Commission: There is no room for mass surveillance in our society

The EC presented the first-ever legal framework for secure, trustworthy and human-centered Artificial Intelligence

Photo: EU Margrethe Vestager, on the left, and Thierry Breton.

After consulting broadly on different aspects with developers and deployers, companies, public bodies, academia and civil society, the Commission tabled on Wednesday a package on Artificial Intelligence (AI). It contains the first-ever legal framework on the AI use and a new plan with Member States to ensure the safety and fundamental rights of people and businesses, instilling trust in this technology.

The legal framework does not regulate technology, but how and for what it is used, taking proportionate and risk-based approach.

In addition, the proposed new Machinery Regulation will ensure the safe integration of the AI system into the overall machinery and will help to increase users' trust in the next generation of products.

The  EU executive wants to make Europe world-class in the development of a secure, trustworthy and human-centered Artificial Intelligence.

Saying that on Artificial Intelligence, trust is a must, Margrethe Vestager, EC Executive Vice-President for a Europe fit for the Digital Age stressed while presenting the package that by setting the standards, “future-proof and innovation-friendly” rules, the EU can pave the way to ethical technology worldwide.

Our rules will intervene where strictly needed: when the safety and fundamental rights of EU citizens are at stake, EVP Vestager outlined. As she specified, “the higher the risk that a specific AI may cause to our lives, the stricter the rules are”. 

The Commission classifies the use of AI into four different categories. Without any restrictions on top of the legal rules that already exist to protect consumers, the legal framework allows a free use of applications that represent minimal or no risk at all. These are for example the filters that recognise spam messages and block them, or such that allow minimising the amount of waste and to optimise the use of resources in place in a factory.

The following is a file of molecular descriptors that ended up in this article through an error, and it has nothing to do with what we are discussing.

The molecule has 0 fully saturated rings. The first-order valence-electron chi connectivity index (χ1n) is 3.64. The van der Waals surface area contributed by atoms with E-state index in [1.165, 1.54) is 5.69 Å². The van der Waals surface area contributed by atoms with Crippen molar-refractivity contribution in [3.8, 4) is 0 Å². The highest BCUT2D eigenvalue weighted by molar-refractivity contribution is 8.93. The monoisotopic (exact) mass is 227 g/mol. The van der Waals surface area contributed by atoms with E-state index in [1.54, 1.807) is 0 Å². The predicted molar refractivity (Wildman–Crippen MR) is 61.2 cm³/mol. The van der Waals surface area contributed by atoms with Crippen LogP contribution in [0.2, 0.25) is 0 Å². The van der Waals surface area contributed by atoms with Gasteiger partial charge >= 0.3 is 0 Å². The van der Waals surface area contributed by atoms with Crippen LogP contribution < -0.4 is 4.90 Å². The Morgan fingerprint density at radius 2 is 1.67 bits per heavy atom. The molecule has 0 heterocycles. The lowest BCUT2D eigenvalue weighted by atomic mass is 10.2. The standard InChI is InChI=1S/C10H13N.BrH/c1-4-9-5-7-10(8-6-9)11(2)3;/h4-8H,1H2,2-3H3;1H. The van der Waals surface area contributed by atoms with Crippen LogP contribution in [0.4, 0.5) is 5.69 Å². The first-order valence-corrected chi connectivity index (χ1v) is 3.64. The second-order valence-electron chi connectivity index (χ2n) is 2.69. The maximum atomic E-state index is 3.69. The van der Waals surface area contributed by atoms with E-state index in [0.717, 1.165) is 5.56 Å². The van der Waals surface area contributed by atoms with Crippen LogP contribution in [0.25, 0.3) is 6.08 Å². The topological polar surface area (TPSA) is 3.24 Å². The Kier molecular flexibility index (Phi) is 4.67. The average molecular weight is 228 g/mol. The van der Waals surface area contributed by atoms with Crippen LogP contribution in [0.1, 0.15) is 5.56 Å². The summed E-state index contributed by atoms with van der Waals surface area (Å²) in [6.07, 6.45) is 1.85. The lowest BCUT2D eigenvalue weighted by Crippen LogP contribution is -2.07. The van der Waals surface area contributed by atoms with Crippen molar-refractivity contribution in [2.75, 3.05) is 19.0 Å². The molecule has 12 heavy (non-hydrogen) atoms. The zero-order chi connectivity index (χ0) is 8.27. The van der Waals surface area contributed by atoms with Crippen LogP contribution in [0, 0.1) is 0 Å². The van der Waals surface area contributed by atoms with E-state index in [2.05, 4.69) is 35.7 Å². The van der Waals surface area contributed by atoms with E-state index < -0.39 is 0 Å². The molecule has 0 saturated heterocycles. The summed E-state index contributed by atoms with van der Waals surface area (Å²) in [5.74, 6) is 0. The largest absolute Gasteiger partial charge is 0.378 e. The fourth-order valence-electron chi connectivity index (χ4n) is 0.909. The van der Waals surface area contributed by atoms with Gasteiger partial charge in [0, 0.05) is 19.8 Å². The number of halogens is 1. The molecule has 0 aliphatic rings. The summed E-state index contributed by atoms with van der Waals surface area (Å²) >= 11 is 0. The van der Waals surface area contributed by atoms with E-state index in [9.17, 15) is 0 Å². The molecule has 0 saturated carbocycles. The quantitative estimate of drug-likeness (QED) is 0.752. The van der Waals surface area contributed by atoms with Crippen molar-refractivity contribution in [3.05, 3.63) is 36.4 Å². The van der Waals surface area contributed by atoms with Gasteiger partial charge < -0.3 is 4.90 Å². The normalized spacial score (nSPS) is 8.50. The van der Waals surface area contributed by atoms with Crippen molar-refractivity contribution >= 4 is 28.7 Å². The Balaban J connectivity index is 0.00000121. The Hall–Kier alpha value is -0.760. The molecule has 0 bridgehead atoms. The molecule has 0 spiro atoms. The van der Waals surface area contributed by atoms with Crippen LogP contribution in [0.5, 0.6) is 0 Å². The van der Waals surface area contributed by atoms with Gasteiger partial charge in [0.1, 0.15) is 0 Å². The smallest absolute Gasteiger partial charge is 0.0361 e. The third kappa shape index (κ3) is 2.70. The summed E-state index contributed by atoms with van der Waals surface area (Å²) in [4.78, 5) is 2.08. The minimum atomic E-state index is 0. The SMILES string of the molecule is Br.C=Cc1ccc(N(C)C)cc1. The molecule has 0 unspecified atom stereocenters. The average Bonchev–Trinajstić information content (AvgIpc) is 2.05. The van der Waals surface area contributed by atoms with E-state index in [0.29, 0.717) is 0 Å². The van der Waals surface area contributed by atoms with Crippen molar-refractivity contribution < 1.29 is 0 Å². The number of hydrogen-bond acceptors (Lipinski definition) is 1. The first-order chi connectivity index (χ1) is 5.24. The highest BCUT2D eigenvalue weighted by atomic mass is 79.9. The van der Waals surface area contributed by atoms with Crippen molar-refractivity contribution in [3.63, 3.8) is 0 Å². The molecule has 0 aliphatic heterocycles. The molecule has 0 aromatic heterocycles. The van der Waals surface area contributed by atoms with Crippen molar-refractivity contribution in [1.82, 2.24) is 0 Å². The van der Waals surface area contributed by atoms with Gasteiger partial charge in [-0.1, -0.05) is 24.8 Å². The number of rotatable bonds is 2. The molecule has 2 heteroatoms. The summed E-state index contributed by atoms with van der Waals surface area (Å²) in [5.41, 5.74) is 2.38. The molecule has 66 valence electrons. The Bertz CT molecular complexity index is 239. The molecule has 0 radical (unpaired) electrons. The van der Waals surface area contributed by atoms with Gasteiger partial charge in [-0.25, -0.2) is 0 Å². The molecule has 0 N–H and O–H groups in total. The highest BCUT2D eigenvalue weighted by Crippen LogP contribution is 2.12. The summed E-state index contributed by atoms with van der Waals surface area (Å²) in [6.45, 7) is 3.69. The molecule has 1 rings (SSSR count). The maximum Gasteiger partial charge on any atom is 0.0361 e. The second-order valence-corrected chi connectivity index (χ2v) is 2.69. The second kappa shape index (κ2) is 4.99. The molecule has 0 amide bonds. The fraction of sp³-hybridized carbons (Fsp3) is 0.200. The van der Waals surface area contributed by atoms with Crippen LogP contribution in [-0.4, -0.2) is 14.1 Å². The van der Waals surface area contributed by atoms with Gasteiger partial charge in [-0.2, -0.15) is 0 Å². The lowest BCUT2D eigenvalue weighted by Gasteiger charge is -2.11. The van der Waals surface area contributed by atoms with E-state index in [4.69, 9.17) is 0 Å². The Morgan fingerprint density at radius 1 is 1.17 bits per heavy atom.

The limited-risk uses of AI, such as a chatbot that helps to book a ticket for instance, are also allowed but subject to transparency obligations and it should be clear to the users that they are interacting with a machine.

The main focus of the framework are the “high-risk” uses of AI because “they interfere with important aspects of our lives”, as EVP Vestager explained.

In this category is AI that for example filter through candidates' curriculums for education and job applications, or such that will assess whether someone is worthy enough to get a mortgage from the bank, or software that is used in self-driving cars or medical devices, and which might bring new risks to the safety and health. Those AI systems will be subject to a new set of five strict obligations because they could potentially have a huge impact on people.

Prohibited as they are considered as unacceptable are the AI systems that use subliminal techniques to cause physical or psychological harm to someone, such like a toy that uses voice assistance to manipulate a child into doing something dangerous.

"Such uses have no place in Europe. We therefore propose to ban them. The same prohibition applies to AI applications that go against our fundamental values, for instance, a social scoring system that would rank people based on their social behavior," the EVP stressed.  

A citizen that would violate traffic rules or pay rents too late would have a poor social score, that would then influence how authorities interact with him, or how banks treat his credit request, she said.

National authorities will be responsible for assessing whether AI systems meet their obligations. Sanctions will apply in case of persistent non-compliance. An AI provider that would not comply with the prohibition of an artificial intelligence practices can be fined up to 6% of its yearly global turnover.  

On remote biometric identification, the Commission  says it fits in both the high risk and the prohibited categories. Biometric identification can be used for many purposes and some of them are not problematic, like such used at border controls by customs authorities.

Remote biometric identification, where many people are being screened simultaneously is treated in the Commission’s proposal as highly risky from a fundamental rights point of view and subject it to even stricter rules than other high-risk use cases.

“But there is one situation where that may not be enough. That's when remote biometric identification is used in real-time by law enforcement authorities in public places. There is no room for mass surveillance in our society. That's why in our proposal, the use of biometric identification in public places is prohibited by principle,” EVP Vestager said.

The EU executive suggests narrow exceptions that are strictly defined, limited and regulated, such like extreme cases when police authorities use it in search for a missing child.

Commissioner for Internal Market Thierry Breton commented that AI is a means, not an end. It has been around for decades but has reached new capacities fueled by computing power.

According to him this offers immense potential in areas as diverse as health, transport, energy, agriculture, tourism or cyber security, but it also presents a number of risks.

Today's proposals aim to strengthen Europe's position as a global hub of excellence in AI from the lab to the market, ensure that AI in Europe respects our values and rules, and harness the potential of AI for industrial use, the Commissioner underlined.

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